But the other argument, that among texts there obtains the same equality that, as we egalitarians of humanity agree, exists in certain respects among human souls--that argument is even harder to grapple with. There is truth in the claim that every human expression is of interest and seriously interpretable. There is truth in the claim that the citizens of a democracy particularly ought to interest themselves in the discourse of ordinary life. And it appears to be a truth as well that our fellow citizens are not always naturally aroused by good books, that they do not always see their concerns represented by them.
And so arises the second question: Why doesn't all the world cherish them as we do? Why have they been for ages the bane of students and now the butt of intellectuals? Well, I think I'll leave the intellectuals alone--it is their bread and butter to be against things. But there is still the evidence of ordinary people.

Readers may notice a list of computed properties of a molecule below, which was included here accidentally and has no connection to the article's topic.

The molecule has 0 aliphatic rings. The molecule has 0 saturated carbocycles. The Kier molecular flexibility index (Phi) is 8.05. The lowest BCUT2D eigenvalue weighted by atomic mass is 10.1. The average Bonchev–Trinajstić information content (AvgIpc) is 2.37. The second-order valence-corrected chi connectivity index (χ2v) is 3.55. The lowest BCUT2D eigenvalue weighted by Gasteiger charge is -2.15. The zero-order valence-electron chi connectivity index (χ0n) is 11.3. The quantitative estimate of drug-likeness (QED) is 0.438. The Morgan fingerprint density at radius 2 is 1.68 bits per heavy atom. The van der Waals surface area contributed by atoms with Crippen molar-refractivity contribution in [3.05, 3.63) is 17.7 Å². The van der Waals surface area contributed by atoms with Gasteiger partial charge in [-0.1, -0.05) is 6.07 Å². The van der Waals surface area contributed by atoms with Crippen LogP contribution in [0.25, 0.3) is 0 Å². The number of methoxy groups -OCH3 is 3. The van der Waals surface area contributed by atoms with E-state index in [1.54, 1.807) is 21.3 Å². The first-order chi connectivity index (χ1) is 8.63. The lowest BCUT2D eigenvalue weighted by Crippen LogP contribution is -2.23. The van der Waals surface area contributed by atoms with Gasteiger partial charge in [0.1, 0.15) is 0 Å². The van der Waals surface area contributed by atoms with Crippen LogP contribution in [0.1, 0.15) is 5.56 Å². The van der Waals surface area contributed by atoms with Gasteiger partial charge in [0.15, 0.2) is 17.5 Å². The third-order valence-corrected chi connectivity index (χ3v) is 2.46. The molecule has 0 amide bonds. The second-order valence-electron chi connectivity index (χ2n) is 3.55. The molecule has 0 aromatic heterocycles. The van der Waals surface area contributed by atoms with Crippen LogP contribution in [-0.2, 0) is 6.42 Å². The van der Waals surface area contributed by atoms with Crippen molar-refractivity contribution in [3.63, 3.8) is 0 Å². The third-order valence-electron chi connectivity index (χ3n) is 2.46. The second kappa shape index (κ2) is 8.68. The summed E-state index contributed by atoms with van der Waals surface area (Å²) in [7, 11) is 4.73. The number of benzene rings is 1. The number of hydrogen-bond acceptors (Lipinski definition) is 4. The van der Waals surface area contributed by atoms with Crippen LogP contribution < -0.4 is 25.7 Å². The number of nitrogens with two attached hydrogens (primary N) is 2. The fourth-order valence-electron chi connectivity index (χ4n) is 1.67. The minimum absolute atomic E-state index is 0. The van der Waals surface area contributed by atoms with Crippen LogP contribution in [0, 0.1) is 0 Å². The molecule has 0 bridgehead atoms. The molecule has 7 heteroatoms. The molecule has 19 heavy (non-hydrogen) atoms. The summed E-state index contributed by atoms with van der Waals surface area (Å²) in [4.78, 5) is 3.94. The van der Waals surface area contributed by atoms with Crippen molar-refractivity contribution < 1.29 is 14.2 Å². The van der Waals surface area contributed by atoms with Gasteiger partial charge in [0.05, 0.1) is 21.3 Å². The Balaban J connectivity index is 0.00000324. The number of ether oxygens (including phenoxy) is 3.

Or is there? Do recall that this is not only a Bible-thumping, it is also a Bible-studying land. In fact those not altogether unjustly maligned TV preachers do stay true to their fundamentalism in knowing their Bible, both parts, inside out, so that their exegesis often has an intelligent freshness. And all over the country people go to the Bible, Hebrew and Greek, in privacy and in study groups, with that sense of approaching something at once high yet welcoming, which is the very effect of greatness in a book, though admittedly of a unique sort in the Book of books. All over the country, too, people spend Sunday afternoons in those equally maligned chain bookstores and Wednesday evenings in book club meetings--maybe not many people, but not a negligible number either.